The school is in the early stages of developing programmes that promote educational success for Māori students, as Māori. There is not an overall programme that commits all staff to incorporating bicultural perspectives in their teaching or the students’ learning.

Students have some experiences with tikanga Māori. They take part in waiata, mihi, mihi whakatau and through the tuakana teina practices where older students support and lead younger children in their learning. However, teacher awareness of the bicultural nature of some of these practices is limited.

Students are given good opportunities to achieve success across a range of learning experiences through art, music, sport, leadership. Student successes and contributions are regularly celebrated at assemblies.

Areas for review and development

The principal and teachers should:

  • develop a school-wide programme that provides opportunities for all students to develop a strong awareness of the bicultural heritage of Aotearoa New Zealand
  • report to the Māori community on Māori student achievement and the programmes in place to support Māori students to achieve success, as Māori
  • consult with Māori parents to find out what their aspirations for their children are, as Māori.

4 Sustainable Performance

How well placed is the school to sustain and improve its performance?

The school is well placed to sustain and improve its performance. The principal provides the staff with clear direction and leadership. The principal is building staff leadership capacity by delegating roles and responsibilities.

There is a stronger emphasis on teachers inquiring into their own practice and using the outcomes to improve teaching and learning across the school. Evaluation now includes effective use of students’ ideas and opinions, achievement information, current research and resources and recommendations. Appraisal follows a purposeful set of procedures and is linked to the Practising Teacher Criteria. Although teacher innovation is well supported, the principal has identified that increased reflection about teacher practice is needed.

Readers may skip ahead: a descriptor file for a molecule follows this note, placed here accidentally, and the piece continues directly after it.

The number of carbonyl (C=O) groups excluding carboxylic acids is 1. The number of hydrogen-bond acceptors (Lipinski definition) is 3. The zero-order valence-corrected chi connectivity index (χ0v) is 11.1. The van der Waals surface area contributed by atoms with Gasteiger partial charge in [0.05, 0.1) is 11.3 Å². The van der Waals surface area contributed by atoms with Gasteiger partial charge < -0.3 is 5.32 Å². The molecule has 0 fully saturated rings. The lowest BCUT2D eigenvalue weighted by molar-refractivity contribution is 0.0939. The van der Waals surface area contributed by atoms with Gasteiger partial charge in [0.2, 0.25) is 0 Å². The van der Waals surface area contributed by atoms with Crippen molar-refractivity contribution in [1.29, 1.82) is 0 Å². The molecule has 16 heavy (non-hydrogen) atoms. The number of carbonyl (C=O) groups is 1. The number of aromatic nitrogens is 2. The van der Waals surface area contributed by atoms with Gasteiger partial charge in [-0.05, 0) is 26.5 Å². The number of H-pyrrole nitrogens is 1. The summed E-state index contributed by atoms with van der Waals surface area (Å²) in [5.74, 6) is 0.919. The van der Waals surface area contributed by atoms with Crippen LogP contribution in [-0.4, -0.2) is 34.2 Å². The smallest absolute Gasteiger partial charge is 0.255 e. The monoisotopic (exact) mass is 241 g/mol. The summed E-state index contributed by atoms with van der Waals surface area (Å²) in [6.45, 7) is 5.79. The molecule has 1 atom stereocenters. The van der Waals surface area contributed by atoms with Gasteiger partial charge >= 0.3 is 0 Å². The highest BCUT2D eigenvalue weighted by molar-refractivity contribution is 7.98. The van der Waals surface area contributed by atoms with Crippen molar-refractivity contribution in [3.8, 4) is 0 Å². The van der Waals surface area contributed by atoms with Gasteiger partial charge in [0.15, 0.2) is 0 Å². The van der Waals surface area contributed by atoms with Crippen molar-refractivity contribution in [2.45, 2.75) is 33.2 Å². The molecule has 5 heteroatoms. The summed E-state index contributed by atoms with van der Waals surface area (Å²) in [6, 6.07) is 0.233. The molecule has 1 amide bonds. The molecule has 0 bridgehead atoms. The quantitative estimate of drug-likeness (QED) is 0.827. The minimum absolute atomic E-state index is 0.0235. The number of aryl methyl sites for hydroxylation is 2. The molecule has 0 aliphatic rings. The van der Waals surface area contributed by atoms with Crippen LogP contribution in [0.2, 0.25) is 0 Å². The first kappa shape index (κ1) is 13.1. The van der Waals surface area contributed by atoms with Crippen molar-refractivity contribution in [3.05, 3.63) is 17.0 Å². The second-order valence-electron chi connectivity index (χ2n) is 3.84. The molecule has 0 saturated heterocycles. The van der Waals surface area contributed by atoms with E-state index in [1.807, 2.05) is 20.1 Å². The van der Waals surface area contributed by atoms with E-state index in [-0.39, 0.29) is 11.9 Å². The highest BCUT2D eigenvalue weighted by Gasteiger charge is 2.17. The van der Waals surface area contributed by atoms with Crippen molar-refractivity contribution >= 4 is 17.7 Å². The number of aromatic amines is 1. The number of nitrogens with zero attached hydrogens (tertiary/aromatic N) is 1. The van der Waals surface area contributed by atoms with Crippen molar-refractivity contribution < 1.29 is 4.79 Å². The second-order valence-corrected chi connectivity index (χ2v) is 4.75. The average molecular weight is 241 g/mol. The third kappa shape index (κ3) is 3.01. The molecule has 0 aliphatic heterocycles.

The principal provides useful achievement information to enable the board to make informed resourcing decisions. Trustees bring a range of skills, strengths, experience and strong commitment to their roles. They have used external expertise to build their capability. They have a useful framework to guide them in reviewing policies, guidelines and practices. A stronger focus on identifying challenges and next steps will strengthen the board’s evaluation process.

The board has reliable processes in place to ensure students and staff are provided with a safe and healthy environment.

Areas for review and development

The board has identified and ERO agrees that the school’s strategic plan needs strengthening. In order to do this, the board should: 

  • set more future-focused goals that link to the school’s vision and values
  • develop a plan and annual goals that link to the board’s strategic goals. 

Board assurance on legal requirements

Before the review, the board of trustees and principal of the school completed the ERO Board Assurance Statement and Self-Audit Checklists. In these documents they attested that they had taken all reasonable steps to meet their legislative obligations related to:

  • board administration
  • curriculum
  • management of health, safety and welfare
  • personnel management
  • financial management
  • asset management.

During the review, ERO checked the following items because they have a potentially high impact on student achievement:

  • emotional safety of students (including prevention of bullying and sexual harassment)
  • physical safety of students
  • teacher registration
  • processes for appointing staff
  • stand-downs, suspensions, expulsions and exclusions
  • attendance.


Ashburton Christian School’s programmes strongly reflect its special character. Students learn in a positive and respectful environment. The curriculum offers a wide range of rich learning experiences for students. The board and staff work well together to meet the needs of all students. Parents and the community actively support the school.

ERO is likely to carry out the next review in three years.

Chris Rowe
Deputy Chief Review Officer Southern (Acting)

About the School



Ministry of Education profile number


School type

Composite (Years 1 to 10)

School roll


Gender composition

Boys 56; Girls 40

Ethnic composition

Cook Island


Review team on site

October 2015

Date of this report

30 November 2015

Most recent ERO reports

Education Review
Private School Review

August 2012
September 2009